It is the policy of the Centers for Disease Control and Prevention (CDC) and the Agency for Toxic Substances and Disease Registry (ATSDR) to ensure that individuals of both sexes and the various racial and ethnic groups will be included in CDC/ATSDR-supported research projects involving human subjects, whenever feasible and appropriate. Racial and ethnic groups are those defined in OMB Directive No. 15 and include American Indian, Alaskan Native, Asian, Pacific Islander, Black and Hispanic. Applicants shall ensure that women, racial and ethnic minority populations are appropriately represented in applications for research involving human subjects. Where clear and compelling rationale exist that inclusion is inappropriate or not feasible, this situation must be explained as part of the application. This policy does not apply to research studies when the investigator cannot control the race, ethnicity and/or sex of subjects. Further guidance to this policy is contained in the Federal Register, Vol. 60, No. 179, pages 47947-47951, and dated Friday, September 15, 1995.


A. Preapplication Letter of Intent

Although not a prerequisite of application, a non-binding letter of intent-to-apply is requested from potential applicants. The letter should be submitted to Victoria F. Sepe, Grants Management Specialist, Grants Management Branch, CDC at the address listed in this section. It should be postmarked no later than June 1, 1997. The letter should identify program announcement number 737, and name of the principal investigator. The letter of intent does not influence review or funding decisions, but it will enable CDC to plan the review more efficiently and will ensure that each applicant receives timely and relevant information prior to application submission.

B. Application

The original and two copies of the application PHS Form 5161-1 (Revised 7/92, OMB Number 0937-0189) must be submitted to Victoria Sepe, Grants Management Specialist, Grants Management Branch, Procurement and Grants Office, Centers for Disease Control and Prevention (CDC), 255 East Paces Ferry Road, NE, Room 321, Atlanta, GA 30305, on or before June 30, 1997.

  • Deadline: Applications will be considered as meeting the deadline if they are either:
    (a) Received on or before the deadline date, or
    (b) Sent on or before the deadline date and received in time for submission to the objective review group. (The applicants must request a legibly dated U.S. Postal Service postmark or obtain a receipt from a commercial carrier or the U.S. Postal Service. Private metered postmarks will not be acceptable as proof of timely mailing.)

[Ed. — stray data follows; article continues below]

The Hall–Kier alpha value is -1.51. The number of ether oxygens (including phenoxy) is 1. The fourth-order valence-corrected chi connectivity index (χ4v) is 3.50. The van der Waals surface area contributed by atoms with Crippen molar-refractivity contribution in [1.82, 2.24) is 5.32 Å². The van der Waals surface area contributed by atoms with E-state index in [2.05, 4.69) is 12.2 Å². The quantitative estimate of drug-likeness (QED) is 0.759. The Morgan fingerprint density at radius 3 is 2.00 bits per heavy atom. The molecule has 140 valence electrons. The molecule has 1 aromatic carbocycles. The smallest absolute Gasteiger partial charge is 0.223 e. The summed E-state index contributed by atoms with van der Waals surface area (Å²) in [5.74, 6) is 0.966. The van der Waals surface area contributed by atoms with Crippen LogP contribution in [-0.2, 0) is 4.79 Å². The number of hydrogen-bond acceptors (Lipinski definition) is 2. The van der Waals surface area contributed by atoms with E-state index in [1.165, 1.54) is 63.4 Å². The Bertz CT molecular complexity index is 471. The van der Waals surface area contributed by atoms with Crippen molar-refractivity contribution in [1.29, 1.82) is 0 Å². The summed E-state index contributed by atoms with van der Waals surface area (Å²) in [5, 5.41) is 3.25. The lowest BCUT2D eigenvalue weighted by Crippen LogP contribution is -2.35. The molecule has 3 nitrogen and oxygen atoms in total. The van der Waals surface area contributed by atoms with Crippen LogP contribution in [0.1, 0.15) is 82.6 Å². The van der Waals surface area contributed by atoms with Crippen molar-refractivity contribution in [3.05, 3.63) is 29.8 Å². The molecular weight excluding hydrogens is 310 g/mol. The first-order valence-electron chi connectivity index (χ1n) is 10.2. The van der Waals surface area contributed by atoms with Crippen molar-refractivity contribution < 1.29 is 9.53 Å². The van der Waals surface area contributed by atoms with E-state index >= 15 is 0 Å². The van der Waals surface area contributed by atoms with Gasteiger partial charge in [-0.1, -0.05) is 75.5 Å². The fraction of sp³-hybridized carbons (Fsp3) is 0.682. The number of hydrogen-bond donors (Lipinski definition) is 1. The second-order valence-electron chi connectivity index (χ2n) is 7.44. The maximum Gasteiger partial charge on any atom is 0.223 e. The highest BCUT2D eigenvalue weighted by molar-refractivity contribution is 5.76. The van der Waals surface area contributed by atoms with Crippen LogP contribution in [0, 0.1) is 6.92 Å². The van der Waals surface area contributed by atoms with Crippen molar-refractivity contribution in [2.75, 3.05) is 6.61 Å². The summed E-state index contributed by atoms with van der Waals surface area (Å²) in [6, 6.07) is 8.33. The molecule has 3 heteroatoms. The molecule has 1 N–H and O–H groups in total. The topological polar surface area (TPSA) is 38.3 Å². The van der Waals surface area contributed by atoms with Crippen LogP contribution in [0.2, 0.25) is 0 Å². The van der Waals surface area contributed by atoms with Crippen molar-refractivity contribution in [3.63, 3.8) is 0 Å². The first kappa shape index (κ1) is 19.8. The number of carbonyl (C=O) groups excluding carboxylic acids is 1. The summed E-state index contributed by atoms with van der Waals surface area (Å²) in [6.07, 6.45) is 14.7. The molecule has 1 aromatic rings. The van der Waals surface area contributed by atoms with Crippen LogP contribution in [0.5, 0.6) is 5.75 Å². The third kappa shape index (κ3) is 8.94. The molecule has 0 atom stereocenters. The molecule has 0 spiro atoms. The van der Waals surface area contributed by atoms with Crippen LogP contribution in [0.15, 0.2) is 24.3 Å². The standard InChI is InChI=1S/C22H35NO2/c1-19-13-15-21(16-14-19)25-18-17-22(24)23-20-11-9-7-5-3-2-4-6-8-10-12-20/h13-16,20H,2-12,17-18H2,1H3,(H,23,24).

• Late Applicants: Applications that do not meet the criteria in 1.(a) or 1.(b) above are considered late applications. Late applications will not be considered in the current competition and will be returned to the applicants.


To receive additional written information call 1-888 GRANTS4. You will be asked to leave your name, address, and telephone number and will need to refer to Announcement 737. You will receive a complete program description, information on application procedures, and application forms. CDC will not send application kits by facsimile or express mail. PLEASE REFER TO ANNOUNCEMENT NUMBER 737 WHEN REQUESTING INFORMATION AND SUBMITTING AN APPLICATION.

If you have questions after reviewing the contents of all the documents, business management technical assistance may be obtained from Victoria Sepe, Grants Management Specialist, Grants Management Branch, Procurement and Grants Office, Centers for Disease Control and Prevention (CDC), Mailstop E-13, Room 321, 255 East Paces Ferry Road, NE., Atlanta, GA 30305, telephone (404) 842-6804, Internet:

Programmatic technical assistance may be obtained from David L. Hard, Ph.D., Division of Safety Research, National Institute for Occupational Safety and Health, Centers for Disease Control and Prevention (CDC), 1095 Willowdale Road, Morgantown, WV 26505, telephone (304) 285-6068, or Internet address:

This and other CDC announcements are available through the CDC homepage on the Internet. The address for the CDC homepage is:

Potential applicants may obtain a copy of Healthy People 2000 (Full Report, Stock No. 017-001-00474-0) or Healthy People 2000 (Summary Report, Stock No. 017-001-00473-1) through the Superintendent of Documents, Government Printing Office, Washington, DC 20402-9325, telephone (202) 512-1800.


The following documents may also provide useful information: National Committee for Childhood Agricultural Injury Prevention. Children and Agriculture: Opportunities for Safety and Health.

Marshfield, WI: Marshfield Clinic, 1996. For access to the document, the WEB address to that section is: “”.

Diane D. Porter
Acting Director
National Institute for Occupational Safety and Health
Centers for Disease Control and Prevention (CDC)


Certifying Officer

Page last reviewed: January 17, 2007